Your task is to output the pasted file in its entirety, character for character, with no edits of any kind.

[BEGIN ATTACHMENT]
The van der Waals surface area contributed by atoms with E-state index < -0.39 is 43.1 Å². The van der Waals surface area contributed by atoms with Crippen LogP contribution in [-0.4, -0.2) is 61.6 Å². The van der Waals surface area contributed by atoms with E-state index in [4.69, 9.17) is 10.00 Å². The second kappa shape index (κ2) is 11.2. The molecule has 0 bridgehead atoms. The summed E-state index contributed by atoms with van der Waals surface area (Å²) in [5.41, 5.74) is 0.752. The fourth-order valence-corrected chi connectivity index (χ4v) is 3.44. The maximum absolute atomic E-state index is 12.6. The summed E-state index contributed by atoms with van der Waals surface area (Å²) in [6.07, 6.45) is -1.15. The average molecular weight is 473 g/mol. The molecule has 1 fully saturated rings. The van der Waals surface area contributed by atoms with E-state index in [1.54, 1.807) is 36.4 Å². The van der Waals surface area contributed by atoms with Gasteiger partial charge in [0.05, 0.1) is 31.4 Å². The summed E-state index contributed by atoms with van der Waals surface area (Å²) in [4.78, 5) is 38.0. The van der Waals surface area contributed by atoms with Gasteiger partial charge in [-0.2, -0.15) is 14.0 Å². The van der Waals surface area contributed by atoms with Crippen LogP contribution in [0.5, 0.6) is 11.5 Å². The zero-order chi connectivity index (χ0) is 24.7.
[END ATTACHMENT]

The van der Waals surface area contributed by atoms with E-state index < -0.39 is 43.1 Å². The van der Waals surface area contributed by atoms with Crippen LogP contribution in [-0.4, -0.2) is 61.6 Å². The van der Waals surface area contributed by atoms with E-state index in [4.69, 9.17) is 10.00 Å². The second kappa shape index (κ2) is 11.2. The molecule has 0 bridgehead atoms. The summed E-state index contributed by atoms with van der Waals surface area (Å²) in [5.41, 5.74) is 0.752. The fourth-order valence-corrected chi connectivity index (χ4v) is 3.44. The maximum absolute atomic E-state index is 12.6. The summed E-state index contributed by atoms with van der Waals surface area (Å²) in [6.07, 6.45) is -1.15. The average molecular weight is 473 g/mol. The molecule has 1 fully saturated rings. The van der Waals surface area contributed by atoms with E-state index in [1.54, 1.807) is 36.4 Å². The van der Waals surface area contributed by atoms with Gasteiger partial charge in [0.05, 0.1) is 31.4 Å². The summed E-state index contributed by atoms with van der Waals surface area (Å²) in [4.78, 5) is 38.0. The van der Waals surface area contributed by atoms with Gasteiger partial charge in [-0.2, -0.15) is 14.0 Å². The van der Waals surface area contributed by atoms with Crippen LogP contribution in [0.5, 0.6) is 11.5 Å². The zero-order chi connectivity index (χ0) is 24.7.